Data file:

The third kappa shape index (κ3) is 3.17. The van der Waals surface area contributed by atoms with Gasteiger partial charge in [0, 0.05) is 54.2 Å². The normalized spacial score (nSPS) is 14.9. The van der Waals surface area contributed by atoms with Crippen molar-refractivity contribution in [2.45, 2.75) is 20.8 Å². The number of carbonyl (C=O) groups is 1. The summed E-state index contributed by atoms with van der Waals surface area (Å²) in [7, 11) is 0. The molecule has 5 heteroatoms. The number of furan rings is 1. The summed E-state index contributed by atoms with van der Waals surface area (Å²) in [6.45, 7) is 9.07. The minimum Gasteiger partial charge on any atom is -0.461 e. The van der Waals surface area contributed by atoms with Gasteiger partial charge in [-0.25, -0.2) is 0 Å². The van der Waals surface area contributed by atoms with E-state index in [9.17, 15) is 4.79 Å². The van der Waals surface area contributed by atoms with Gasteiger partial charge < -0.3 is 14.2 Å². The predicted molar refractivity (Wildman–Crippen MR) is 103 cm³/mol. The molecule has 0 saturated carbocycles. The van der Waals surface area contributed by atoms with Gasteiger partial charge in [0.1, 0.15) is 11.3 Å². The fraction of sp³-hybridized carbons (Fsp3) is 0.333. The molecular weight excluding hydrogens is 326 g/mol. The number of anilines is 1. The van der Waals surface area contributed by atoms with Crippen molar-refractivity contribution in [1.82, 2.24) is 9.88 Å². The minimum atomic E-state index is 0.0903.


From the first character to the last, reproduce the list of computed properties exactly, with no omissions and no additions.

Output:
The third kappa shape index (κ3) is 3.17. The van der Waals surface area contributed by atoms with Gasteiger partial charge in [0, 0.05) is 54.2 Å². The normalized spacial score (nSPS) is 14.9. The van der Waals surface area contributed by atoms with Crippen molar-refractivity contribution in [2.45, 2.75) is 20.8 Å². The number of carbonyl (C=O) groups is 1. The summed E-state index contributed by atoms with van der Waals surface area (Å²) in [7, 11) is 0. The molecule has 5 heteroatoms. The number of furan rings is 1. The summed E-state index contributed by atoms with van der Waals surface area (Å²) in [6.45, 7) is 9.07. The minimum Gasteiger partial charge on any atom is -0.461 e. The van der Waals surface area contributed by atoms with Gasteiger partial charge in [-0.25, -0.2) is 0 Å². The van der Waals surface area contributed by atoms with E-state index in [9.17, 15) is 4.79 Å². The van der Waals surface area contributed by atoms with Gasteiger partial charge < -0.3 is 14.2 Å². The predicted molar refractivity (Wildman–Crippen MR) is 103 cm³/mol. The molecule has 0 saturated carbocycles. The van der Waals surface area contributed by atoms with Gasteiger partial charge in [0.1, 0.15) is 11.3 Å². The fraction of sp³-hybridized carbons (Fsp3) is 0.333. The molecular weight excluding hydrogens is 326 g/mol. The number of anilines is 1. The van der Waals surface area contributed by atoms with Crippen molar-refractivity contribution in [1.82, 2.24) is 9.88 Å². The minimum atomic E-state index is 0.0903.